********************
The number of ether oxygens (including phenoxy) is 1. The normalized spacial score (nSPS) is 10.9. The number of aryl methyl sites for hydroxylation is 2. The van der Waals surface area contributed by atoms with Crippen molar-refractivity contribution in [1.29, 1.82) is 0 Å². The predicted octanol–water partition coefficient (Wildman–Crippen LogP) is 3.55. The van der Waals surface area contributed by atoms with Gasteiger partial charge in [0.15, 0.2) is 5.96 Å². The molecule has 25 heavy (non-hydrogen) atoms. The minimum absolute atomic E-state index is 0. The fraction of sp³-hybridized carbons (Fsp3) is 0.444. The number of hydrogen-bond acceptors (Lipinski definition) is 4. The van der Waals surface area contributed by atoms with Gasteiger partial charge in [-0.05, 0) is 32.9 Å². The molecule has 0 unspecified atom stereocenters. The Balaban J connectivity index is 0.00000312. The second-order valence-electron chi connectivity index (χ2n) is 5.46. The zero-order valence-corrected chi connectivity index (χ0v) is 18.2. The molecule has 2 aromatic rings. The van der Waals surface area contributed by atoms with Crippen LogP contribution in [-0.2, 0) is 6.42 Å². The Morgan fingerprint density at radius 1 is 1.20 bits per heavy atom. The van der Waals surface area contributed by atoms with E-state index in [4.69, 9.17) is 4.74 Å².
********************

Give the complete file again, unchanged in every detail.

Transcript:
The number of ether oxygens (including phenoxy) is 1. The normalized spacial score (nSPS) is 10.9. The number of aryl methyl sites for hydroxylation is 2. The van der Waals surface area contributed by atoms with Crippen molar-refractivity contribution in [1.29, 1.82) is 0 Å². The predicted octanol–water partition coefficient (Wildman–Crippen LogP) is 3.55. The van der Waals surface area contributed by atoms with Gasteiger partial charge in [0.15, 0.2) is 5.96 Å². The molecule has 25 heavy (non-hydrogen) atoms. The minimum absolute atomic E-state index is 0. The fraction of sp³-hybridized carbons (Fsp3) is 0.444. The number of hydrogen-bond acceptors (Lipinski definition) is 4. The van der Waals surface area contributed by atoms with Gasteiger partial charge in [-0.05, 0) is 32.9 Å². The molecule has 0 unspecified atom stereocenters. The Balaban J connectivity index is 0.00000312. The second-order valence-electron chi connectivity index (χ2n) is 5.46. The zero-order valence-corrected chi connectivity index (χ0v) is 18.2. The molecule has 2 aromatic rings. The van der Waals surface area contributed by atoms with Crippen LogP contribution in [-0.2, 0) is 6.42 Å². The Morgan fingerprint density at radius 1 is 1.20 bits per heavy atom. The van der Waals surface area contributed by atoms with E-state index in [4.69, 9.17) is 4.74 Å².